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U. S. Army officials saw a void in their transportation, a predicament that it wanted to address as it anticipated being thrust into World War II. The call went out for production of a four-wheel drive reconnaissance car that would help support the ground troops.

Willys-Overland Motors eventually began producing the Jeep in 1941 and its unveiling certainly didn’t go unnoticed. To prove its ability to tackle unusual terrain, Willys test driver Irving “Red” Haussman entertained a crowd of people one day by driving straight up the steps of the U.S. Capitol.

When asked the vehicle’s name by a curious bystander, Haussman replied – “It’s a Jeep.” There are several theories about how the Jeep originally got its name, but following Haussman’s declaration the name stuck for good.

Although many youngsters have become enamored with the Jeep at an early age, pulling the trigger to buy one as an adult could be deemed impractical. There is no disguising the Jeep’s real purpose. Despite efforts to make this an every-day vehicle, the 2011 Jeep Wrangler is clearly designed for the off-road crowd that wants some serious versatility.

And Jeep has certainly made that possible, producing a four-wheel drive vehicle that will do cool things like climb boulders, plod through the dust and mud, and go where other sensible car owners would never dare travel. Thanks in part to its 10.2 inches of ground clearance, a short wheelbase, and several other amenities, the Wrangler is a go-anywhere sport utility vehicle.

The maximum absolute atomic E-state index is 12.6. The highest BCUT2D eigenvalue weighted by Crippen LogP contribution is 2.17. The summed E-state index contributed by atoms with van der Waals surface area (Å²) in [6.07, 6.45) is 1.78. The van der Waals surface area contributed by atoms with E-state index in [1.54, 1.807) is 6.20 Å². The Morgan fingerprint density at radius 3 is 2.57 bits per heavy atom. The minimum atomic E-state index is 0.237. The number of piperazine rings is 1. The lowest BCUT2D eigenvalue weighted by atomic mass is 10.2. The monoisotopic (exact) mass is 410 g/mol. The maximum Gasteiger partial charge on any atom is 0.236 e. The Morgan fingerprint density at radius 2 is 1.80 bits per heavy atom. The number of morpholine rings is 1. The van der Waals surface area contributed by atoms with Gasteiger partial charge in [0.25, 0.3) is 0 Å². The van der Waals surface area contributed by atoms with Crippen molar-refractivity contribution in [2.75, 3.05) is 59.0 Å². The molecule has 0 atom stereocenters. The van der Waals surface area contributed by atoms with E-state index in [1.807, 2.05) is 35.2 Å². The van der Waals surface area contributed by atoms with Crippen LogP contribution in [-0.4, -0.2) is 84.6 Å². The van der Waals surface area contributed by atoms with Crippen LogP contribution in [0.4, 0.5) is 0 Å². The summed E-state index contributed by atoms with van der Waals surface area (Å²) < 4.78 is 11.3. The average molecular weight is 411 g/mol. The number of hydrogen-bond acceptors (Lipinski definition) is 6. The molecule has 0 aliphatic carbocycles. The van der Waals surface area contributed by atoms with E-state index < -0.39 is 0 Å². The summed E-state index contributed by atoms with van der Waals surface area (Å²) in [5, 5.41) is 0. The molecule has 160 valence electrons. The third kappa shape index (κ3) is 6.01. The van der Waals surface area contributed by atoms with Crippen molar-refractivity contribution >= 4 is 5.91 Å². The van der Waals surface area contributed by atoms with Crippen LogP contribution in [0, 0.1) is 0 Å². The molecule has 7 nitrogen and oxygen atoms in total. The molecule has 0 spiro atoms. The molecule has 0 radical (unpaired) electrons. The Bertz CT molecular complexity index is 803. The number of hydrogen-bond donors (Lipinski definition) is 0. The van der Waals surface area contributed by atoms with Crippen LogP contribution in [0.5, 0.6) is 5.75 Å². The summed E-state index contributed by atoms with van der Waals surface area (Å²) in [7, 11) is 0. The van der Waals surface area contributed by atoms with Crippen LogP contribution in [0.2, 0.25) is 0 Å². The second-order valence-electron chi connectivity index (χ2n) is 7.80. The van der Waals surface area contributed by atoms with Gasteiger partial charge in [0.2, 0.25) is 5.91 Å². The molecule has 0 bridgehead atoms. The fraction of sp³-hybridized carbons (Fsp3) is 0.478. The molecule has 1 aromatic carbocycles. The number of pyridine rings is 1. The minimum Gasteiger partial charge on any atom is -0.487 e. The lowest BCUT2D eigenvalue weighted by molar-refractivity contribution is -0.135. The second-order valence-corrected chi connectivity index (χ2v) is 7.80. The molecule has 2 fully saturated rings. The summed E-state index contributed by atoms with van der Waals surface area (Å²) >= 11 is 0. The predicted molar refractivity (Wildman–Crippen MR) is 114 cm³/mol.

But what about the times when one is driving to the grocery store, commuting to work, or hauling the kids to activities – what happens then? If the off-road trips aren’t frequent, it makes little sense to purchase the Wrangler because as an every-day car it’s seriously lacking.

Some of the reasons the Jeep Wrangler doesn’t fill the void for every-day use include a nosy cabin, an engine that has been labeled “gutless,’ uncomfortable seating, safety issues with poor side-crash ratings, and a tippy feeling during tight turns. The negatives also include the tedious amount of time taken to get this quirky vehicle in the “convertible” mode that many Jeep owners prefer.

The Wrangler can be purchased in two-door and four-door configurations in its three trim models – Sport, Rubicon and Sahara.

Because it’s designed for the off-road enthusiast, it’s strange that the Wrangler doesn’t come with more power. The 3.8-liter, V6, with 202 horsepower clearly isn’t enough, clocked at 0-60 mph in a sluggish 9.7 seconds.

Jeep did address some of those issues in its 2011 model that comes with many interior changes. The instrument panel is new, the seats are revised, there are additional storage spaces, and a 115-volt outlet has been included.

Despite the classic rugged appearance, its historical significance, and some very good interior changes, the Jeep Wrangle is still not an appealing vehicle for mainstream drivers.


Performance: 3.8-liter V6, 202 horsepower
Mileage estimate: 17-21 mpg
Price: $22,045 to $33,320

Standard features include: 16-inch steel wheels; manual folding soft top; foglamps; tilt-only steering wheel; flip-and-fold removable rear seat; six-speaker sound system, CD player, auxiliary audio jack, steering wheel controls; antilock brakes; stability control; hill start assist

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